Cardiomyopathies - classification and treatment

Patrycja Nowak

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Cardiomyopathies - classification and treatment


ECG chart

Cardiomyopathies are a group of diseases that consequently lead to dysfunction of the heart muscle. They can be inherited or non-genetically determined, acquired.


There are several types:

  • Proliferative.
  • Hypertrophic.
  • Restrictive.
  • Arrhythmogenic right ventricular cardiomyopathy.

Dilated cardiomyopathy is defined as a disease causing impaired systolic function of the heart. It develops with dilatation of the left or, less commonly, the right ventricle (and therefore enlargement of the heart silhouette) and a reduction in ejection fraction. The main causes are viral infections, toxins, ischaemic heart disease and systemic connective tissue disease, although in some cases the aetiology is unknown. Approximately 20% of cases have a genetic basis and are familial. It is more common in men. The most common symptoms are heart failure, i.e. left ventricular failure with dyspnoea, decreased exercise tolerance and cough. If the right ventricle fails, it manifests itself primarily in the form of swelling, usually around the ankles, anorexia and abdominal pain due to liver enlargement. In addition, cardiac arrhythmias may occur.

Hypertrophic cardiomyopathy is most often genetic. It is relatively rare, occurring in only 0.2 % of the population. However, it is the most common cause of death in young athletes. The basis of this disease is hypertrophy of mainly the left ventricular muscle, sometimes also of the interventricular septum. It sometimes progresses with stenosis of the left ventricular outflow tract. In contrast, myocardial systolic function is usually normal, while diastolic function is impaired. The disease is most often asymptomatic, with less frequent complaints of dyspnoea, dizziness, palpitations and syncope.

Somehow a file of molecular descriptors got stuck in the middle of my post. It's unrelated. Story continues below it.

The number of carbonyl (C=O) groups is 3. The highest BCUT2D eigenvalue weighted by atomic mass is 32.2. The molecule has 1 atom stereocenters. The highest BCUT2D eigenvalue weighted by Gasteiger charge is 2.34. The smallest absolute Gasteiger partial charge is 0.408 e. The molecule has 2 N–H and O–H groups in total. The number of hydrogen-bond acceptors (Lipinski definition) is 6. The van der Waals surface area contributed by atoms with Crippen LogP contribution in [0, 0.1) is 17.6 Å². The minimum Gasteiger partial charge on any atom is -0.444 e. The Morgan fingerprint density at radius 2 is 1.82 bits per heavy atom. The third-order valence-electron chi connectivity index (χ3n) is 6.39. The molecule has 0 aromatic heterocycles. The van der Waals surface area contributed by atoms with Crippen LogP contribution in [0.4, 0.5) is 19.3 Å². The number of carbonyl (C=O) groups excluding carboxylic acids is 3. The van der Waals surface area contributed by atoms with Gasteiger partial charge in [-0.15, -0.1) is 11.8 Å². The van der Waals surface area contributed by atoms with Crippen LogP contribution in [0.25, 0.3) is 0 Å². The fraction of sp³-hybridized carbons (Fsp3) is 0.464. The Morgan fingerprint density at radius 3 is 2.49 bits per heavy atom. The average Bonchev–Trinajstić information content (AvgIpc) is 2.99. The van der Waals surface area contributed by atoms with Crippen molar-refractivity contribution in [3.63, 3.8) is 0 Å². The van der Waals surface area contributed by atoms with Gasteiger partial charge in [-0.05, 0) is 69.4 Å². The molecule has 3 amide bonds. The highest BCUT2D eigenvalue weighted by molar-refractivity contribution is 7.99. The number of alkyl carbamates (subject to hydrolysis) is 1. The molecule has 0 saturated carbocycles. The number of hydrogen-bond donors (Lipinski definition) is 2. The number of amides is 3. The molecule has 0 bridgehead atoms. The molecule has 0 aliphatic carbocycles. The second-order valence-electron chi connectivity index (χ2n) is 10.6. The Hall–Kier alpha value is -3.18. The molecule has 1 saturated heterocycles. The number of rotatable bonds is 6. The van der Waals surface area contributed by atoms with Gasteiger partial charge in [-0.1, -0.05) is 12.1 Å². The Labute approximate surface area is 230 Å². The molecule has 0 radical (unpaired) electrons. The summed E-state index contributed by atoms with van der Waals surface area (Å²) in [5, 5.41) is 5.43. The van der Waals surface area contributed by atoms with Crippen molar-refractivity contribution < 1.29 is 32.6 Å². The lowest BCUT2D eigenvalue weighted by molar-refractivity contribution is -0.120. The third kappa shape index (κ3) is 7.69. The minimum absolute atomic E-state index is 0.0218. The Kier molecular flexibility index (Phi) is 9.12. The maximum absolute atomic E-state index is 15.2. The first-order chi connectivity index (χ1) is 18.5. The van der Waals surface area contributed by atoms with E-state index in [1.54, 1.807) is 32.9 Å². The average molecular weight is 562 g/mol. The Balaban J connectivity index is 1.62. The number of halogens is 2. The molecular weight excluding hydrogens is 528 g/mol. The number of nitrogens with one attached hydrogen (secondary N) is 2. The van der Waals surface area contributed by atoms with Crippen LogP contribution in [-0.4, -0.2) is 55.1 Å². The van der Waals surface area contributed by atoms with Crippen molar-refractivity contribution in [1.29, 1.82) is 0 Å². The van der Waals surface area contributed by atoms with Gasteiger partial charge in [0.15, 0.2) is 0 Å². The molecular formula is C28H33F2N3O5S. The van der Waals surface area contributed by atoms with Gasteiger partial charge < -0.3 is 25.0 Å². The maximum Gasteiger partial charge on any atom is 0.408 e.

Restrictive or constrictive cardiomyopathy is a disorder of left ventricular diastolic function, specifically a reduction in the left ventricle's ability to dilate during diastole. Over time, the condition leads to the development of circulatory failure. It is a relatively rare condition, occurring mainly in families. It may accompany other diseases such as sarcoidosis, systemic connective tissue diseases, diabetes, and may be a complication of radiotherapy for cancer. The most common symptoms reported by patients are dyspnoea and reduced exercise tolerance.